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Too much Joel Embiid all game, J.J. Redick late leads Sixers past Knicks 105-98

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When Joel Embiid is on the court, the Philadelphia 76ers are a very good team — the equivalent of a 57-win team (in terms of point differential).

Just ask the Knicks how good he is — when Embiid was on the court at Madison Square Garden Christmas Day, Philadelphia outscored New York 90-65. He was defending well, hit a couple of threes, and was getting them to the line on offense. Embiid finished the game with 25 points and 16 rebounds.

However, when Embiid sits the Sixers play like a 23-win team. With or without him Philly shoots itself in the foot with turnovers.

All that played out Monday, too. The game was close much of the way because of a big night from Enes Kanter, who was a beast inside with 31 points and 22 rebounds — 11 offensive — and the Sixers turnovers late of 4-of-6 possessions kept the game close.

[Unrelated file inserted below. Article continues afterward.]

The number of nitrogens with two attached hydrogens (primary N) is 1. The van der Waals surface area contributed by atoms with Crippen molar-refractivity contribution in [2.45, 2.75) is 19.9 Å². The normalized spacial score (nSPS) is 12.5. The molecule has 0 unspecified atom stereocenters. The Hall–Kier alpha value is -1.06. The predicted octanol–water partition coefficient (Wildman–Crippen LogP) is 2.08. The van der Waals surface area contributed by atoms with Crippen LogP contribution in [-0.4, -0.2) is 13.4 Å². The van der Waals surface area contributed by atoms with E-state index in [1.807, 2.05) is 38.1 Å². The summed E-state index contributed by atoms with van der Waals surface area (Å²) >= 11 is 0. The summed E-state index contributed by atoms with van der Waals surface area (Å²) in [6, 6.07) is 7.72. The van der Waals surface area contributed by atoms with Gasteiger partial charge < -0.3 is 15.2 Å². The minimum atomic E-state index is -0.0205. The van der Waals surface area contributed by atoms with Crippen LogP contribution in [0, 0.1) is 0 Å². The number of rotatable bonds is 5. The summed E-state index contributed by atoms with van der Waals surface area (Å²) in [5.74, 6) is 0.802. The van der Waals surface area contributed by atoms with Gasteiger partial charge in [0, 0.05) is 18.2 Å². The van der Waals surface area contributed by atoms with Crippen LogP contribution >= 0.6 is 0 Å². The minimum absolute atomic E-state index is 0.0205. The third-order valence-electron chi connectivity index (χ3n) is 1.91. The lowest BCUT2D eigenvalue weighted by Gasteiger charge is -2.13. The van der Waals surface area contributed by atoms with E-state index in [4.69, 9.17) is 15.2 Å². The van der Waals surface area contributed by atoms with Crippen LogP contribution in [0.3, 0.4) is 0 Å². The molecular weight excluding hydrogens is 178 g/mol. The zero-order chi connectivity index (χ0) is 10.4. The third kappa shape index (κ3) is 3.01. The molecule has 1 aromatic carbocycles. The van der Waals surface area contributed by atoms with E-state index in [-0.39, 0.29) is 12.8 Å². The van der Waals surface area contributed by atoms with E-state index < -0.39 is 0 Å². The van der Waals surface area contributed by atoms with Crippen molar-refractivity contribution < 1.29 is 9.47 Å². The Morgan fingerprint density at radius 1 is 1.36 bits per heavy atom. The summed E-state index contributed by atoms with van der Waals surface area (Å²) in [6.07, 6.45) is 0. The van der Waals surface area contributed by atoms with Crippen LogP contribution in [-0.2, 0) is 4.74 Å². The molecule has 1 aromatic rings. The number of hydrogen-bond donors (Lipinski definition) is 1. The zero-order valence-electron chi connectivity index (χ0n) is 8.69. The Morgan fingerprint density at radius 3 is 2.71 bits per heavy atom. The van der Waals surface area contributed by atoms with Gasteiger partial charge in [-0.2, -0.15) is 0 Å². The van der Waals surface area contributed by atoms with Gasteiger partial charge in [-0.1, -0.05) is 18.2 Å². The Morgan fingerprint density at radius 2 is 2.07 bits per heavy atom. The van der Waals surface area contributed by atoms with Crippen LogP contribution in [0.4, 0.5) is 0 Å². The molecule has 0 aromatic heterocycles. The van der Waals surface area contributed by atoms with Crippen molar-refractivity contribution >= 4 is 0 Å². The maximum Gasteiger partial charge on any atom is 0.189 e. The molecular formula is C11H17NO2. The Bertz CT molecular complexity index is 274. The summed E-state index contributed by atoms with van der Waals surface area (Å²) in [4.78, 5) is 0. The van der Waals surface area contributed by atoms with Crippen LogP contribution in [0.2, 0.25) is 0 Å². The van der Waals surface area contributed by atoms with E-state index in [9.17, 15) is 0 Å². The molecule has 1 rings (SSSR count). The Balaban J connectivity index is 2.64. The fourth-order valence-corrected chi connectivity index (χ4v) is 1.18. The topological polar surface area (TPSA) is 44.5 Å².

However, J.J. Redick had 9 of his 24 points in the fourth quarter, including a couple of key threes, to help Philadelphia snap a five-game losing streak with a 105-98 road win.

While the focus was on Embiid and Redick, it was the Sixers defense that won this game, holding the Knicks to under a point per possession in scoring. As a team the Knicks shot 40.4 percent overall and 26.7 percent from three. Kristaps Porzingis had 22 points, but on 6-of-19 shooting, which included going 2-of-7 at the rim, he struggled with the physical rim protection of Embiid and other Sixers bigs. The Knicks ran some pick-and-roll plays to free KP at the nail or elbows (along the free throw line, it’s an old Dallas favorite for Dirk Nowitzki) but after he burned the 76ers a couple of times the double teams started coming. Passing out of a double not in the post is part of Porzingis’ game he needs to work on.

Kanter was the star — much to the disgust of Recep Erdoğan — as he was a beast on the offensive boards on his way to those 31 points. It evidence of what he can bring to a team. However, he struggled defensively when switched on to Embiid.

The Sixers got key minutes from T.J. McConnell off the bench, who had 15 points.

The game was a bit sloppy at points, which happens both in day games and when you put young teams on a bright stage like Christmas Day. However, what the NBA sells is stars and entertainment, and fans certainly got plenty of that.